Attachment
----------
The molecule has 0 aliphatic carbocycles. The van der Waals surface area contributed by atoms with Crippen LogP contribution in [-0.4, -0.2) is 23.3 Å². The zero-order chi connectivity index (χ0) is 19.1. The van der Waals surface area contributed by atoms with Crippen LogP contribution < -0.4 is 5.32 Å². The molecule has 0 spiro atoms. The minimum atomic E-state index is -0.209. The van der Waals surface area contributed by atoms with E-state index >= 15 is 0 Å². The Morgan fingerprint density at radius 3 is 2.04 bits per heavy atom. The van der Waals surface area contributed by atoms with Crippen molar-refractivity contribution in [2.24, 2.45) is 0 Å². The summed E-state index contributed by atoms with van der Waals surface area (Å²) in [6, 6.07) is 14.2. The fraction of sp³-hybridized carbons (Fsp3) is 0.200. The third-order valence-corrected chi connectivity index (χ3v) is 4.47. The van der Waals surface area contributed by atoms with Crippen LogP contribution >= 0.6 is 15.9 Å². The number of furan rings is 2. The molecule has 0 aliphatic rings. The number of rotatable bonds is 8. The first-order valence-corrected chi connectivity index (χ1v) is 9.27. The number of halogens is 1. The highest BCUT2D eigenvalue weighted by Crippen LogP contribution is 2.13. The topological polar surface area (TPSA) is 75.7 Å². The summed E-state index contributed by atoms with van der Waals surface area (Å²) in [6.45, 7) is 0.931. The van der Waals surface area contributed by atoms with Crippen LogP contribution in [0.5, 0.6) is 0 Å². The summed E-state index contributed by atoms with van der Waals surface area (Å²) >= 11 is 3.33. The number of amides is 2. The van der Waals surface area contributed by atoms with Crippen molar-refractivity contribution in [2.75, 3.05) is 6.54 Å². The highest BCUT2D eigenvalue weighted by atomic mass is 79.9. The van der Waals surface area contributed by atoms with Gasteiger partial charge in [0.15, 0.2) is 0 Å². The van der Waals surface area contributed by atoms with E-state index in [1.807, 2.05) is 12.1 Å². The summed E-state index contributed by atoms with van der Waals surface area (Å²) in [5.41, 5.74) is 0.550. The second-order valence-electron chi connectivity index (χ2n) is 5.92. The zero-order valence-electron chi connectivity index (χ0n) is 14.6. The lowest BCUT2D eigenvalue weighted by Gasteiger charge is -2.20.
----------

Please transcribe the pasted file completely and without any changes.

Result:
The molecule has 0 aliphatic carbocycles. The van der Waals surface area contributed by atoms with Crippen LogP contribution in [-0.4, -0.2) is 23.3 Å². The zero-order chi connectivity index (χ0) is 19.1. The van der Waals surface area contributed by atoms with Crippen LogP contribution < -0.4 is 5.32 Å². The molecule has 0 spiro atoms. The minimum atomic E-state index is -0.209. The van der Waals surface area contributed by atoms with E-state index >= 15 is 0 Å². The Morgan fingerprint density at radius 3 is 2.04 bits per heavy atom. The van der Waals surface area contributed by atoms with Crippen molar-refractivity contribution in [2.24, 2.45) is 0 Å². The summed E-state index contributed by atoms with van der Waals surface area (Å²) in [6, 6.07) is 14.2. The fraction of sp³-hybridized carbons (Fsp3) is 0.200. The third-order valence-corrected chi connectivity index (χ3v) is 4.47. The van der Waals surface area contributed by atoms with Crippen LogP contribution >= 0.6 is 15.9 Å². The number of furan rings is 2. The molecule has 0 aliphatic rings. The number of rotatable bonds is 8. The first-order valence-corrected chi connectivity index (χ1v) is 9.27. The number of halogens is 1. The highest BCUT2D eigenvalue weighted by Crippen LogP contribution is 2.13. The topological polar surface area (TPSA) is 75.7 Å². The summed E-state index contributed by atoms with van der Waals surface area (Å²) in [6.45, 7) is 0.931. The van der Waals surface area contributed by atoms with Crippen LogP contribution in [0.5, 0.6) is 0 Å². The summed E-state index contributed by atoms with van der Waals surface area (Å²) >= 11 is 3.33. The number of amides is 2. The van der Waals surface area contributed by atoms with Crippen molar-refractivity contribution in [2.75, 3.05) is 6.54 Å². The highest BCUT2D eigenvalue weighted by atomic mass is 79.9. The van der Waals surface area contributed by atoms with Gasteiger partial charge in [0.15, 0.2) is 0 Å². The van der Waals surface area contributed by atoms with E-state index in [1.807, 2.05) is 12.1 Å². The summed E-state index contributed by atoms with van der Waals surface area (Å²) in [5.41, 5.74) is 0.550. The second-order valence-electron chi connectivity index (χ2n) is 5.92. The zero-order valence-electron chi connectivity index (χ0n) is 14.6. The lowest BCUT2D eigenvalue weighted by Gasteiger charge is -2.20.